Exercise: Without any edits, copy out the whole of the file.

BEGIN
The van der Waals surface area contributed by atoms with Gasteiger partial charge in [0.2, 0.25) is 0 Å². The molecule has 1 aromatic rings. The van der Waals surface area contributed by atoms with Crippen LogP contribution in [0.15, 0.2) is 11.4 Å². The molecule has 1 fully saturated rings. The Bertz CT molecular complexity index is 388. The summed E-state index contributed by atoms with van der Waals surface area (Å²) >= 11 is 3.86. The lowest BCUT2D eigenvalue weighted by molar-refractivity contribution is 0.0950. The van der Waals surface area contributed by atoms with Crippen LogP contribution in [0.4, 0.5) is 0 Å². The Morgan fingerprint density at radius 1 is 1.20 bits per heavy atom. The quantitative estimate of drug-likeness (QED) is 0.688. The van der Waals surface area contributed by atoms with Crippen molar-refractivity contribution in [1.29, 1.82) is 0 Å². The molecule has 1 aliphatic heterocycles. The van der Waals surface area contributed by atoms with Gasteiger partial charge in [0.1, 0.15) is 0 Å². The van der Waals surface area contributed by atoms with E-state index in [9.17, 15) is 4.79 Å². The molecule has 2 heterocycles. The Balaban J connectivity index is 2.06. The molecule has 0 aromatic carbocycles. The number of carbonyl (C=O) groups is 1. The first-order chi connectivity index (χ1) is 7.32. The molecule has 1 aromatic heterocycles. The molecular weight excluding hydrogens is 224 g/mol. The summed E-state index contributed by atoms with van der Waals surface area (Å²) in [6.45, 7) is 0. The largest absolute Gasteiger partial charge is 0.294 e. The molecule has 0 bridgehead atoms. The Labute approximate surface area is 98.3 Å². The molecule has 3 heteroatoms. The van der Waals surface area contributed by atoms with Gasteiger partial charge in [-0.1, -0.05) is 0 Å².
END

The van der Waals surface area contributed by atoms with Gasteiger partial charge in [0.2, 0.25) is 0 Å². The molecule has 1 aromatic rings. The van der Waals surface area contributed by atoms with Crippen LogP contribution in [0.15, 0.2) is 11.4 Å². The molecule has 1 fully saturated rings. The Bertz CT molecular complexity index is 388. The summed E-state index contributed by atoms with van der Waals surface area (Å²) >= 11 is 3.86. The lowest BCUT2D eigenvalue weighted by molar-refractivity contribution is 0.0950. The van der Waals surface area contributed by atoms with Crippen LogP contribution in [0.4, 0.5) is 0 Å². The Morgan fingerprint density at radius 1 is 1.20 bits per heavy atom. The quantitative estimate of drug-likeness (QED) is 0.688. The van der Waals surface area contributed by atoms with Crippen molar-refractivity contribution in [1.29, 1.82) is 0 Å². The molecule has 1 aliphatic heterocycles. The van der Waals surface area contributed by atoms with Gasteiger partial charge in [0.1, 0.15) is 0 Å². The van der Waals surface area contributed by atoms with E-state index in [9.17, 15) is 4.79 Å². The molecule has 2 heterocycles. The Balaban J connectivity index is 2.06. The molecule has 0 aromatic carbocycles. The number of carbonyl (C=O) groups is 1. The first-order chi connectivity index (χ1) is 7.32. The molecule has 1 aromatic heterocycles. The molecular weight excluding hydrogens is 224 g/mol. The summed E-state index contributed by atoms with van der Waals surface area (Å²) in [6.45, 7) is 0. The largest absolute Gasteiger partial charge is 0.294 e. The molecule has 0 bridgehead atoms. The Labute approximate surface area is 98.3 Å². The molecule has 3 heteroatoms. The van der Waals surface area contributed by atoms with Gasteiger partial charge in [-0.1, -0.05) is 0 Å².